Sockeye salmon are found throughout the North Pacific Ocean and inhabit most coastal streams and rivers from Alaska to central California. They are the most abundant in coastal areas from central Oregon to southeast Alaska. Sockeye salmon are anadromous, meaning they migrate from the ocean into fresh water to spawn. Then the young fish may spend up to 3 years in freshwater before migrating to the ocean. Sockeye salmon are also know as red salmon and are much smaller than king salmon. They commonly get to be between 5 and 7 pounds.
Sockeye salmon have a bright red flesh with a fine, firm texture resembling beef. It has a robust and rich flavor originating from its extremely high oil content. Sockeye salmon are considered the most flavorful and versitile of the salmon family.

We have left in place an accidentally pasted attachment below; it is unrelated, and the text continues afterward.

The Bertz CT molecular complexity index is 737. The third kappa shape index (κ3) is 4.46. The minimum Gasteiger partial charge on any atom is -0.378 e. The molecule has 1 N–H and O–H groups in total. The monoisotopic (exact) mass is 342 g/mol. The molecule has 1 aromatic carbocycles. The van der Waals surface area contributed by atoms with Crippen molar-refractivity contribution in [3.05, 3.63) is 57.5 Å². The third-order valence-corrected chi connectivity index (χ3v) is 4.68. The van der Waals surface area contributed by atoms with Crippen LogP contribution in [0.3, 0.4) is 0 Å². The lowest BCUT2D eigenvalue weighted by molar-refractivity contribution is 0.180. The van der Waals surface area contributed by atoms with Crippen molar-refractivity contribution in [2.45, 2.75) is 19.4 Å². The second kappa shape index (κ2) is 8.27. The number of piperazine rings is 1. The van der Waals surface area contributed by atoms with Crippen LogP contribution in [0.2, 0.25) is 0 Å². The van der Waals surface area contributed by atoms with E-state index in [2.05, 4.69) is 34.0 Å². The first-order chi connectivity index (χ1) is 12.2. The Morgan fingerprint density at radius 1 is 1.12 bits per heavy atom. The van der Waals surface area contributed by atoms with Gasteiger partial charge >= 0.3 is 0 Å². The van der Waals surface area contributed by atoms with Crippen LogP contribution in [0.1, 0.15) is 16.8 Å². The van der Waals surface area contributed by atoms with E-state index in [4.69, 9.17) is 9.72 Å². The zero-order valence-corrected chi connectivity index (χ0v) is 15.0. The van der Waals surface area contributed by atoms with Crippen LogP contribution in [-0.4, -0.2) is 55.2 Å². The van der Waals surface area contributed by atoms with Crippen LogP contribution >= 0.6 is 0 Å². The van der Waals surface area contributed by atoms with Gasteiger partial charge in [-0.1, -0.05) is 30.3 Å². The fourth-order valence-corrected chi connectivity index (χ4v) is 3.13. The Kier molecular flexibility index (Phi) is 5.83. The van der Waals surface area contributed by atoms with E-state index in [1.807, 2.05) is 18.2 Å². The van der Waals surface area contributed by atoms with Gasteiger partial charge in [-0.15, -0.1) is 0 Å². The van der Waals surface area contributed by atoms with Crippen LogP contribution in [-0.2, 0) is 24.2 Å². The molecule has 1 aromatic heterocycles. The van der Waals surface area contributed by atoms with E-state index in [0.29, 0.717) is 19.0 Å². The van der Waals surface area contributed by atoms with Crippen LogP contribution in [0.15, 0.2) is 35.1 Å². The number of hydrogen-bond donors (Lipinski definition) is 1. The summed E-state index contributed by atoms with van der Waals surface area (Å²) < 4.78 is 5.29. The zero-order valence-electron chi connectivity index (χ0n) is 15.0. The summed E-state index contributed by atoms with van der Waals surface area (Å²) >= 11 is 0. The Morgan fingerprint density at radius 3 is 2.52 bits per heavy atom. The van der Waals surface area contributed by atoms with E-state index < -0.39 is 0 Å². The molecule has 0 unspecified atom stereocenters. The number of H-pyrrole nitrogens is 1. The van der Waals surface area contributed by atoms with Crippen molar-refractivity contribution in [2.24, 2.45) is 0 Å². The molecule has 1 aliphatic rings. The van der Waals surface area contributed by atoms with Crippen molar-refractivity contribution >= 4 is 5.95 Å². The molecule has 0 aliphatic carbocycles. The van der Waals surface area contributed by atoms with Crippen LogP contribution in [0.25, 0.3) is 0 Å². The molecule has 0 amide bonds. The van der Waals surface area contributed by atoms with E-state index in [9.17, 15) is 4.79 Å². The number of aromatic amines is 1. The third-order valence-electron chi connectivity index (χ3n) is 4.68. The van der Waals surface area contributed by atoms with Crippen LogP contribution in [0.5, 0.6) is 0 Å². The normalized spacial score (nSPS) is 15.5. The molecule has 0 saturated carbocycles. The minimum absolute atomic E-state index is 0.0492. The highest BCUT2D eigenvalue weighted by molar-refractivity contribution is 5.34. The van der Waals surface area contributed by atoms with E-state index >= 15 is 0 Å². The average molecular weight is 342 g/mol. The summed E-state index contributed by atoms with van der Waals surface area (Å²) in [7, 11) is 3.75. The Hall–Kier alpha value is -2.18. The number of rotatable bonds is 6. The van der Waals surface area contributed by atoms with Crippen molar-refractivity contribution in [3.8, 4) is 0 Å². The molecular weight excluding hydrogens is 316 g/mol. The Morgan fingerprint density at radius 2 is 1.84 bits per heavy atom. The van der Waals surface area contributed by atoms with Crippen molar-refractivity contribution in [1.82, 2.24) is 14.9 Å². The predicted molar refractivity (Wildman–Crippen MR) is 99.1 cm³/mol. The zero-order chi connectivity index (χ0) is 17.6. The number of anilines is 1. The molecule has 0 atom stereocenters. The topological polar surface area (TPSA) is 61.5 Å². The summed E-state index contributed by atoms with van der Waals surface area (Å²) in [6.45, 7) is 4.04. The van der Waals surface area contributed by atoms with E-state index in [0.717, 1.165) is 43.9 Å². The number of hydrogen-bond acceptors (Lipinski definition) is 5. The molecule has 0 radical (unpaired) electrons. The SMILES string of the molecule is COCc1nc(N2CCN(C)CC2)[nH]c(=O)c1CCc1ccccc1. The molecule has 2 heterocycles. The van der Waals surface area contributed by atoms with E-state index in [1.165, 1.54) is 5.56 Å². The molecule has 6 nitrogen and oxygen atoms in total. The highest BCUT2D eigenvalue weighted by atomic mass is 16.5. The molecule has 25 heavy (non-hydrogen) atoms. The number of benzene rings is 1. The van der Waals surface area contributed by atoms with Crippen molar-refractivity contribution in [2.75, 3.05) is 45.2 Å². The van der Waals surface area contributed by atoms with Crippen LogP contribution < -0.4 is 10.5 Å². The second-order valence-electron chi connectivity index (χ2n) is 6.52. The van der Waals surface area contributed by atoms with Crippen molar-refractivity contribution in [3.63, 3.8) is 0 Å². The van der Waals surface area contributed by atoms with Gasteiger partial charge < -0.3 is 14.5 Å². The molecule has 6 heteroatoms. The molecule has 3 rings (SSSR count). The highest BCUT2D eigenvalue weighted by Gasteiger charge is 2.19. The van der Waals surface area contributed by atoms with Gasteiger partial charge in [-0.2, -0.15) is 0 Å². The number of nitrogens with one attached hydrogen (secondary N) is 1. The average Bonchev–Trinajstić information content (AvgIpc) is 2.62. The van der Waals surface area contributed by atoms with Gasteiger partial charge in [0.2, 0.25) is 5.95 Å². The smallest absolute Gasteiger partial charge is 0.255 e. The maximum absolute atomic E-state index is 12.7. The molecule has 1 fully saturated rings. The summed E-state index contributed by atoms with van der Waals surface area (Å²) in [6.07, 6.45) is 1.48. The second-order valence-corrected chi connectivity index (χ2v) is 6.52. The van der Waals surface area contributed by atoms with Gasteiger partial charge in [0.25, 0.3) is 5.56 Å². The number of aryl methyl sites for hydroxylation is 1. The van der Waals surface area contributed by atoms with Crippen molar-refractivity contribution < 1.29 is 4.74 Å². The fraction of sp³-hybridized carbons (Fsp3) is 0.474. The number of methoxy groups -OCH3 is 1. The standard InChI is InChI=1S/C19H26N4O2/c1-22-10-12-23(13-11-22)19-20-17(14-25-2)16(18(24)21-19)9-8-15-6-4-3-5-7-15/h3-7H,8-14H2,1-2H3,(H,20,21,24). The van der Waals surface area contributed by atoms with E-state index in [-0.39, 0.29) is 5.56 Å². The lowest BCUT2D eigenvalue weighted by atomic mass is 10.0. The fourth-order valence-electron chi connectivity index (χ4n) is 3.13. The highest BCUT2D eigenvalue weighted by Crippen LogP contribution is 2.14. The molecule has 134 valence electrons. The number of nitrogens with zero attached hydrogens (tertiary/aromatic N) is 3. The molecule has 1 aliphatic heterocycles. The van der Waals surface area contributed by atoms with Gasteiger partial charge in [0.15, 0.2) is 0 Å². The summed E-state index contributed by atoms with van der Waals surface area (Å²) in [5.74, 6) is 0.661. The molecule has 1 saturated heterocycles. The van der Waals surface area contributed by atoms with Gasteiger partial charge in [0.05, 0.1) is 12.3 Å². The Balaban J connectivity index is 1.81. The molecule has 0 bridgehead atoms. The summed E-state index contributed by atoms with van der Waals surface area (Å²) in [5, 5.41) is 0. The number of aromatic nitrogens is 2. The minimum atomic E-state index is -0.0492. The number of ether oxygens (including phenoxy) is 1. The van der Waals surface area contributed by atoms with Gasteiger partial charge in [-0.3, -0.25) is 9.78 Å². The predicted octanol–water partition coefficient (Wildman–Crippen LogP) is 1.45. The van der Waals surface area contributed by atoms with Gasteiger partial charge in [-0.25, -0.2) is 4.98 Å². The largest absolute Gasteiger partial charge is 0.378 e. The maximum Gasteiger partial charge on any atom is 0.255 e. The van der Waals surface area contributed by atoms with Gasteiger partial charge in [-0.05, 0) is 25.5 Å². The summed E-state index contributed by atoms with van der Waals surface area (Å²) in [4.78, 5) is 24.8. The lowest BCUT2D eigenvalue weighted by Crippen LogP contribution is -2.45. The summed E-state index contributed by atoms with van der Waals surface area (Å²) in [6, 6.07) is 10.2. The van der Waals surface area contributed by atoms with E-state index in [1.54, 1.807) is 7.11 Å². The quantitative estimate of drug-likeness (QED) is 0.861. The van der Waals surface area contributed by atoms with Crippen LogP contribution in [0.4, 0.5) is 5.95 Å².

Sockeye salmon are a target species of commercial fisheries in the Pacific Northwest and Alaska. They are harvested in commercial seine and gill net fisheries during the spawning season and a small amount are caught with troll gear. Sockeye salmon is one of the salmon species strictly regulated by the Alaskan Department of Fish and Game, the Pacific Coast Salmon Fishery Management Plan (Oregon, California, and Washington), and North Pacific Fishery Management Council. Management tools such as season length, quotas, and bag limits vary depending on how many salmon are present each year. All sockeye salmon fisheries in Alaska and many in Canada are also MSC certified.